I'm looking at similar cam games with the Northstar... the factory 275HP cams are both 244 overall duration. The factory 300HP cams use the same exhausts but 266 overall on the intake side.
I'm going to be installing the factory 266 cam in the exhaust location as well over the winter to see how that does.
If that's not good enough, I'll go with the 288 regrinds for both sides.

It has 2 (yup 2 pins) and 2 sensors to produce the required 4 pulses per rev. A haltech or motec can read these directly but clearly that give pretty poor angular resolution so ignition timing can lag a bit under hard acceleration
Have you measured much variation?

A few years ago I did a BOTEC on a 4 cylinder with one-pulse-per-ignition triggering. Using a pretty aggressive acceleration rate of 5000 RPM/sec starting at 1000 RPM IIRC the max I could figure out was 0.1 degree timing error.

I thought that the 60-2 configuration was used to make it easy to run a wide variety of engines... ignitions per revolution are integral divisors of 60 for singles, twins, triples, 4's, 5's, 6's, 8's, 10's, 12's and 16's.

The extra pulses can be used to watch crankshaft speed transients and therefore misfire detection... but I didn't think the resolution was necessary for timing control.

On my 348 project, I am using 348 intake cams on the exhaust side, and then having a second set of 348 intakes welded and ground to Columbo spec .426 lift / 288 dur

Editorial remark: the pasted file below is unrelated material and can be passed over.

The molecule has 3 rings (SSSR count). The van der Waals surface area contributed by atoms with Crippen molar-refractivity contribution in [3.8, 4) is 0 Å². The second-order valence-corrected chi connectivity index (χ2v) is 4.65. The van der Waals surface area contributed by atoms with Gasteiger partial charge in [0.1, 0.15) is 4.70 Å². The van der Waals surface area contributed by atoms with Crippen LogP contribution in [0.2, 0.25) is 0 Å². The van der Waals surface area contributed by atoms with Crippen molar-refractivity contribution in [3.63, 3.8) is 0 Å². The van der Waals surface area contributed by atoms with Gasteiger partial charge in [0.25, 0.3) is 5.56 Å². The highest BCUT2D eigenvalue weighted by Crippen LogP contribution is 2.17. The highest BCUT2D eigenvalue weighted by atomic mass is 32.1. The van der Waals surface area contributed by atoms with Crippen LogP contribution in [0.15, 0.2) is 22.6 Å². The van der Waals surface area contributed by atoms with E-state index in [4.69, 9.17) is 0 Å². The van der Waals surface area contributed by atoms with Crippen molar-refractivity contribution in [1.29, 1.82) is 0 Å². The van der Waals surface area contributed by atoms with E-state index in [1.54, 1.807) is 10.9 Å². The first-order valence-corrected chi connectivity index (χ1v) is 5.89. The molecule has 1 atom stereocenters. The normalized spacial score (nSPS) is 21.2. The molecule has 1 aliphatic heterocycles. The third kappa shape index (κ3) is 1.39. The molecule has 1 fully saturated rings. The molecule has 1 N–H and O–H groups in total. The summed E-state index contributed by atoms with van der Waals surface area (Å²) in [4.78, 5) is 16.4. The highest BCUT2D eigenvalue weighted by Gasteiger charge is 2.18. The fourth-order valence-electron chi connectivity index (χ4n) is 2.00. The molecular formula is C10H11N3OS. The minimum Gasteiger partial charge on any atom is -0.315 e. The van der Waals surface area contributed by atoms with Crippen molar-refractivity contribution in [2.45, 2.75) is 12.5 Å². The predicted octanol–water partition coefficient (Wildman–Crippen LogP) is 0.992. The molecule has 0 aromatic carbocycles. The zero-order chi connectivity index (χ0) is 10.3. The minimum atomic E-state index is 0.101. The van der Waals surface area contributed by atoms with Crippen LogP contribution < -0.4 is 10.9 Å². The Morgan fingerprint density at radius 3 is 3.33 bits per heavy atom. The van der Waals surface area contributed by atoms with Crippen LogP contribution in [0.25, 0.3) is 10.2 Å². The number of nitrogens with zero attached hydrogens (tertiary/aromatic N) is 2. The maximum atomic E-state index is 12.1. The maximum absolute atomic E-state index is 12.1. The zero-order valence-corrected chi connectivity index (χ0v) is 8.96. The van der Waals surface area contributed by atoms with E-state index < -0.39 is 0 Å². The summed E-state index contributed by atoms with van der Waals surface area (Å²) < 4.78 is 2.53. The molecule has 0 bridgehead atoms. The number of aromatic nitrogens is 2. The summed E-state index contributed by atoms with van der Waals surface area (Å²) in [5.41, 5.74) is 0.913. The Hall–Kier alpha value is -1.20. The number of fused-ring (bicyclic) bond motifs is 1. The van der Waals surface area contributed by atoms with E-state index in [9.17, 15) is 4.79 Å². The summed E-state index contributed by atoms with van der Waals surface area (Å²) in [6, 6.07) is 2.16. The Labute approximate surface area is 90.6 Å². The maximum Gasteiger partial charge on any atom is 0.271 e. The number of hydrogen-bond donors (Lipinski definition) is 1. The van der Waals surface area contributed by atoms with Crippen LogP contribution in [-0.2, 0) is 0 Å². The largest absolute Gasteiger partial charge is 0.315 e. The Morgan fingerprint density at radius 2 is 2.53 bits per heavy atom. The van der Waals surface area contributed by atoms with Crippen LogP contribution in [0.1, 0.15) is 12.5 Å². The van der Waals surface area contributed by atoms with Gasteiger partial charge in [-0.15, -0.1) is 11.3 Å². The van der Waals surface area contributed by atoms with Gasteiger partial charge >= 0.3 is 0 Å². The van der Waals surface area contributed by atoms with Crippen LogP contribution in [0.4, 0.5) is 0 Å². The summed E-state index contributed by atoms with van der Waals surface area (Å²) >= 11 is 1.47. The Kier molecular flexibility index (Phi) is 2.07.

I will have WEB do it. Just because they already have the specs and they have done them before.
Thanks for posting! I'll have to keep that in mind for my 348 engine.

Hi all,
I am thinking of pushing that out to October as it is in the low 90's here most every day, and I don't have A/C in the garage.

Regards
Jeff
Nice toys. Happy Birthday.
Florida humidity kills. Good luck with it. I was in Pensacola for 3 years when I was on active duty.
 

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Have you measured much variation?

A few years ago I did a BOTEC on a 4 cylinder with one-pulse-per-ignition triggering. Using a pretty aggressive acceleration rate of 5000 RPM/sec starting at 1000 RPM IIRC the max I could figure out was 0.1 degree timing error.

I thought that the 60-2 configuration was used to make it easy to run a wide variety of engines... ignitions per revolution are integral divisors of 60 for singles, twins, triples, 4's, 5's, 6's, 8's, 10's, 12's and 16's.

The extra pulses can be used to watch crankshaft speed transients and therefore misfire detection... but I didn't think the resolution was necessary for timing control.